The powerful and awe-inspiring young MCs from The iHuman rhymed and beatboxed all afternoon, gave us all goosebumps, then brought the figurative house down! 

The powerful and awe-inspiring young MCs from The iHuman rhymed and beatboxed all afternoon, gave us all goosebumps, then brought the figurative house down! 

PARK(ing) Day 2015 was a massive success! We couldn't have done it without our partners CITYlab, City Region Studies Centre, The Quarters Downtown, and Stantec. 
We would also like to acknowledge the hard work of the participants and artists who helped reimagine a better use for parking stalls. Thanks also to the hard working volunteers on this project, Jeana Ridley, Jodie McKague, Charmaine Lowe, Max Atchison, and Tom Young.

Explore Your Illusions by Brandi Strauss

This past August, the Drawing Room played host to another exciting exhibition: Explore Your Illustrations by Brandi Strauss. Featuring several collages and screenprints by the Edmonton-based artist, the pieces explore the paradox between the mundane and complex nature of the subconscious imagination, creating the impression of conflict and a sense of disconnection. 

With no formal training, Brandi's foray into collage began by creating paper zines. All her images are created by hand with no digital manipulation. In the words of the artist, "image making through collage is limitless with its inexhaustible variety of styles, approaches and techniques. Collage allows me to deconstruct and reconstruct images the way I view the world. "

Mutt Art Start

Recently The Drawing Room sent out a call for participants in an initiative entitled Mutt Art; a site-specific outdoor exhibition, taking place this August at the Muttart Lands in North East Edmonton. In late July on a beautiful Sunday afternoon, a group of local visual artists answered our call, and joined together at the project site to get creating!

Photo by Chelsea Boos. 

Photo by Chelsea Boos. 

Sara French and Patrick Ares-Pilon check out the site. Photo by Ana Ruiz.

Sara French and Patrick Ares-Pilon check out the site. Photo by Ana Ruiz.

Artists touring the property. Photo by Ana Ruiz.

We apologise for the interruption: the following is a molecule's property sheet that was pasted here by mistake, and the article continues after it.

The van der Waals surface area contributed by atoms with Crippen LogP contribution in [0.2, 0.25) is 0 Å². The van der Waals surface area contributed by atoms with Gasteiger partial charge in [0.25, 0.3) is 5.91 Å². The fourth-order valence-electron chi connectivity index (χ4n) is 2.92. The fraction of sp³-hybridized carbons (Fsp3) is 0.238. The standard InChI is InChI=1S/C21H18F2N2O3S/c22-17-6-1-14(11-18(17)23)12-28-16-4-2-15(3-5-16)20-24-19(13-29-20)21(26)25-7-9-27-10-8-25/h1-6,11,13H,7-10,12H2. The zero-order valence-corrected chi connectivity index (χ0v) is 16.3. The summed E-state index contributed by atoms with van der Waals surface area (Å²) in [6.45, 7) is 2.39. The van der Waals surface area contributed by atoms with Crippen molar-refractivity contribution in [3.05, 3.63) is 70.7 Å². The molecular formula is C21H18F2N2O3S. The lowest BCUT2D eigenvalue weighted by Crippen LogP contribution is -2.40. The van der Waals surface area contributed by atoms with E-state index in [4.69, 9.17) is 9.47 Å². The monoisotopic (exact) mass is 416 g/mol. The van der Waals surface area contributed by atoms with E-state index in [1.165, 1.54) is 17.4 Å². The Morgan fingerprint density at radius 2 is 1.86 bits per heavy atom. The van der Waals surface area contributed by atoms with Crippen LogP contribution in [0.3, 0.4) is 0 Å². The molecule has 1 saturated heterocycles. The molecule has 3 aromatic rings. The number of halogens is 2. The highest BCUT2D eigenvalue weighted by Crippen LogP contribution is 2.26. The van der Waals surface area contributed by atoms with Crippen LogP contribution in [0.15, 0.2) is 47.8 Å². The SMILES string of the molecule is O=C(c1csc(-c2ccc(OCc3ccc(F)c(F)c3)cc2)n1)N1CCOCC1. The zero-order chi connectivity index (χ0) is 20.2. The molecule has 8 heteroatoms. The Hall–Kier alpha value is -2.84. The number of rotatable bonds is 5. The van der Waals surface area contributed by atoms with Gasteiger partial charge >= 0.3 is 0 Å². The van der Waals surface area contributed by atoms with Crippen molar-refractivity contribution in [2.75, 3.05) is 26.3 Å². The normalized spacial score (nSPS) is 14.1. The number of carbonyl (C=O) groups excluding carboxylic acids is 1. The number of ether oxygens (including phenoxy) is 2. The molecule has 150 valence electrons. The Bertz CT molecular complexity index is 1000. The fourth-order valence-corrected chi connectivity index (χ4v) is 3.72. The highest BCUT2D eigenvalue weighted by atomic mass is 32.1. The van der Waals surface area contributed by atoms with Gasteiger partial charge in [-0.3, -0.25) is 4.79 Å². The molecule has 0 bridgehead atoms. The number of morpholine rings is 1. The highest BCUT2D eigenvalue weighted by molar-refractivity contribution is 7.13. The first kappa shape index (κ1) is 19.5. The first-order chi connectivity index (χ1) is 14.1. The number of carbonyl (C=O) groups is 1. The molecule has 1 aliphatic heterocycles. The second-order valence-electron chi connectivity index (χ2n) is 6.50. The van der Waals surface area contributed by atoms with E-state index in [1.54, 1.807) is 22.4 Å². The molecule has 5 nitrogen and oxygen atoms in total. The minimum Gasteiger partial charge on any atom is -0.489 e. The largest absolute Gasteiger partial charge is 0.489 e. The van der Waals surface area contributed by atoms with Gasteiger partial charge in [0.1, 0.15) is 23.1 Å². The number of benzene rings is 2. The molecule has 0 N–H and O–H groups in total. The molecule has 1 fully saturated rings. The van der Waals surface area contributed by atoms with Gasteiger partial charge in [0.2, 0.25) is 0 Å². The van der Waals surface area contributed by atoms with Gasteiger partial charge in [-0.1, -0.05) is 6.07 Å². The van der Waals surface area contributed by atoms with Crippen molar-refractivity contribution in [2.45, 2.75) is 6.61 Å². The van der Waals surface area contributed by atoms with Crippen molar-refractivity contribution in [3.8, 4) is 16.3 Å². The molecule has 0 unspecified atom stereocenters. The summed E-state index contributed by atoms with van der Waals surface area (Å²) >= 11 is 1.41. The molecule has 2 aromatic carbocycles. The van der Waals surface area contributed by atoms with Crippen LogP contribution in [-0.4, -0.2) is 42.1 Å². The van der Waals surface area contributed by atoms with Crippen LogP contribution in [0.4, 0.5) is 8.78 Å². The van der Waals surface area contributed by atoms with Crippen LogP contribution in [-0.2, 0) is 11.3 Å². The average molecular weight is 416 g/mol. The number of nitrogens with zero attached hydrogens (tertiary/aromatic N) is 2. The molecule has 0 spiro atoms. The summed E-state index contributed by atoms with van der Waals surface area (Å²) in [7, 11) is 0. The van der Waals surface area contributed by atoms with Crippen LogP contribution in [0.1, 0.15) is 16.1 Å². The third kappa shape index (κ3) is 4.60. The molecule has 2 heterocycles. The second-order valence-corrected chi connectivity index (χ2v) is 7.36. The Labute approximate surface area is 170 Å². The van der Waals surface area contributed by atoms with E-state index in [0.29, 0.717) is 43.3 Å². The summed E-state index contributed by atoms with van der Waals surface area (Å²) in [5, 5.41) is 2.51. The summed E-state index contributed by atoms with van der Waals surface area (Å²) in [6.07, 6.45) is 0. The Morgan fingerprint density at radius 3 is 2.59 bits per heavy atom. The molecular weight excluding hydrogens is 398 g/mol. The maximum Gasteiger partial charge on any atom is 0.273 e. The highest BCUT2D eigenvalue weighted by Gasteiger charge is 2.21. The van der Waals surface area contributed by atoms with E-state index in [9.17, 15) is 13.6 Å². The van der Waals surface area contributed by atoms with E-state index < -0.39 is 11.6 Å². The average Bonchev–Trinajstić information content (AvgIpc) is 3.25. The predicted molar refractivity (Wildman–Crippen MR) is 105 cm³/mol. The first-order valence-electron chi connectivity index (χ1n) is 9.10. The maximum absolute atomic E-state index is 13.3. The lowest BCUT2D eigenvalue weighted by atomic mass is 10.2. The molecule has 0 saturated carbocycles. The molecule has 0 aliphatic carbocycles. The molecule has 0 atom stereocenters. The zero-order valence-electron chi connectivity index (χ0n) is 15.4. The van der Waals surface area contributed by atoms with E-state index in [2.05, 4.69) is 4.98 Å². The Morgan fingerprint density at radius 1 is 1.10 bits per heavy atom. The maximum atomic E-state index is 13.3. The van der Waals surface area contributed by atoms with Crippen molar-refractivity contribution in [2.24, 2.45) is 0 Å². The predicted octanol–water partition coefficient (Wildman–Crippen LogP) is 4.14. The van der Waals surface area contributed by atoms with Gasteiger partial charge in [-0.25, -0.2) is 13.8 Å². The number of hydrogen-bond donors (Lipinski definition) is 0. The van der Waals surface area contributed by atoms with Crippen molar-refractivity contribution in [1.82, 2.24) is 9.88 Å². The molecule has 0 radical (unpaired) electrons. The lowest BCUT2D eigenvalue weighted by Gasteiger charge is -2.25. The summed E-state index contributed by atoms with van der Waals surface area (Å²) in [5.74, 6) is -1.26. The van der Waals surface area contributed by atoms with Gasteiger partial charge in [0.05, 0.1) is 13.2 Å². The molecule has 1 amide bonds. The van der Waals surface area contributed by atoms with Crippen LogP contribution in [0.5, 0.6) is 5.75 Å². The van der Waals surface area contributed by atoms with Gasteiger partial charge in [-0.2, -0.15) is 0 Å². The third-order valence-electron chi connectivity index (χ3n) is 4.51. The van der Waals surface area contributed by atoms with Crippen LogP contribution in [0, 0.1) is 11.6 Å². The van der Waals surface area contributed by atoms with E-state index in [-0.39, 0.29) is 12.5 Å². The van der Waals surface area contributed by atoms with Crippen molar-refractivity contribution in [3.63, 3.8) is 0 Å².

Artists touring the property. Photo by Ana Ruiz.

These lands have a long and influential history in Edmonton, one that will be intrinsically linked to the upcoming exhibition and reflected in the artists’ works. A notable Edmonton locale, the Muttart Lands have witnessed the growing of our city and contributed to it, from housing Muttart Lumber in the mid-20th century, to playing a part in the lesser known heritage of the area.

Danielle exploring the site. Photo by Ana Ruiz.

Danielle exploring the site. Photo by Ana Ruiz.

One of the previous uses of the property was a self storage yard. Photo by Ana Ruiz. 

One of the previous uses of the property was a self storage yard. Photo by Ana Ruiz. 

A walk around the area led us past the Lafarge concrete factory, one of the industrial buildings nearby.  Photo by Chelsea Boos 

A walk around the area led us past the Lafarge concrete factory, one of the industrial buildings nearby.  Photo by Chelsea Boos 

 While the memories contained within the land will inform Mutt Art, artists and organizers alike envision the upcoming show as a bridge between the past of the site and its future.

In our effort to do something meaningful, we invited Bob Cardinal and his helper Dr. Dwayne Donald to visit the Mutt Art site, and were so honoured they gave this project their blessing. Together we prayed and smudged the site.

Preparing for the ceremony.

Preparing for the ceremony.

We would like to acknowledge that we are working on Treaty 6 territory, an area with a history of colonial displacement, erasure and violence. Our hope is to honour the Indigenous people of these ancestral lands, and will do our best to produce an event that is sensitive and respectful of Indigenous knowledges and traditions, while creating respectful relationships between the diverse people that call this city home.